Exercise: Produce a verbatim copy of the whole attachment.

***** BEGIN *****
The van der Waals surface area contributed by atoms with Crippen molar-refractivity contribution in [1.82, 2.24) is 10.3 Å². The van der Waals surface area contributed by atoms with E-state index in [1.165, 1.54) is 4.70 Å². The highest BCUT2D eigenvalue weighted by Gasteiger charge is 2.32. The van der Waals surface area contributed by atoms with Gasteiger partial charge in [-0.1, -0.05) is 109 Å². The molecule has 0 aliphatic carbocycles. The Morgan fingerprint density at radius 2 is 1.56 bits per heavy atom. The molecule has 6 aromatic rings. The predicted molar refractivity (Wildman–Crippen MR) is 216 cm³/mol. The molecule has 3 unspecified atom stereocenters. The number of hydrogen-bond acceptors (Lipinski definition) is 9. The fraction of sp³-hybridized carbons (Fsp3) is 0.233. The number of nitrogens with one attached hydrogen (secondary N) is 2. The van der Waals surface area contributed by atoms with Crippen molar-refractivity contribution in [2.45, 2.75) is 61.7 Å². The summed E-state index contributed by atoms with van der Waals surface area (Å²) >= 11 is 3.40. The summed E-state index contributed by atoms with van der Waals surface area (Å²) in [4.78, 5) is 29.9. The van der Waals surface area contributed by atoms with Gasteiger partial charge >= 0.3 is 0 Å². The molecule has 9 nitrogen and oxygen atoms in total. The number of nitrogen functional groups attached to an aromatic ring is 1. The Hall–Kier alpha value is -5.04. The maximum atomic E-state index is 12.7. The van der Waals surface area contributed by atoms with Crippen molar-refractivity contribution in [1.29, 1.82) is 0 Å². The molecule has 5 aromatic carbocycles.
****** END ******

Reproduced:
The van der Waals surface area contributed by atoms with Crippen molar-refractivity contribution in [1.82, 2.24) is 10.3 Å². The van der Waals surface area contributed by atoms with E-state index in [1.165, 1.54) is 4.70 Å². The highest BCUT2D eigenvalue weighted by Gasteiger charge is 2.32. The van der Waals surface area contributed by atoms with Gasteiger partial charge in [-0.1, -0.05) is 109 Å². The molecule has 0 aliphatic carbocycles. The Morgan fingerprint density at radius 2 is 1.56 bits per heavy atom. The molecule has 6 aromatic rings. The predicted molar refractivity (Wildman–Crippen MR) is 216 cm³/mol. The molecule has 3 unspecified atom stereocenters. The number of hydrogen-bond acceptors (Lipinski definition) is 9. The fraction of sp³-hybridized carbons (Fsp3) is 0.233. The number of nitrogens with one attached hydrogen (secondary N) is 2. The van der Waals surface area contributed by atoms with Crippen molar-refractivity contribution in [2.45, 2.75) is 61.7 Å². The summed E-state index contributed by atoms with van der Waals surface area (Å²) >= 11 is 3.40. The summed E-state index contributed by atoms with van der Waals surface area (Å²) in [4.78, 5) is 29.9. The van der Waals surface area contributed by atoms with Gasteiger partial charge >= 0.3 is 0 Å². The molecule has 9 nitrogen and oxygen atoms in total. The number of nitrogen functional groups attached to an aromatic ring is 1. The Hall–Kier alpha value is -5.04. The maximum atomic E-state index is 12.7. The van der Waals surface area contributed by atoms with Crippen molar-refractivity contribution in [1.29, 1.82) is 0 Å². The molecule has 5 aromatic carbocycles.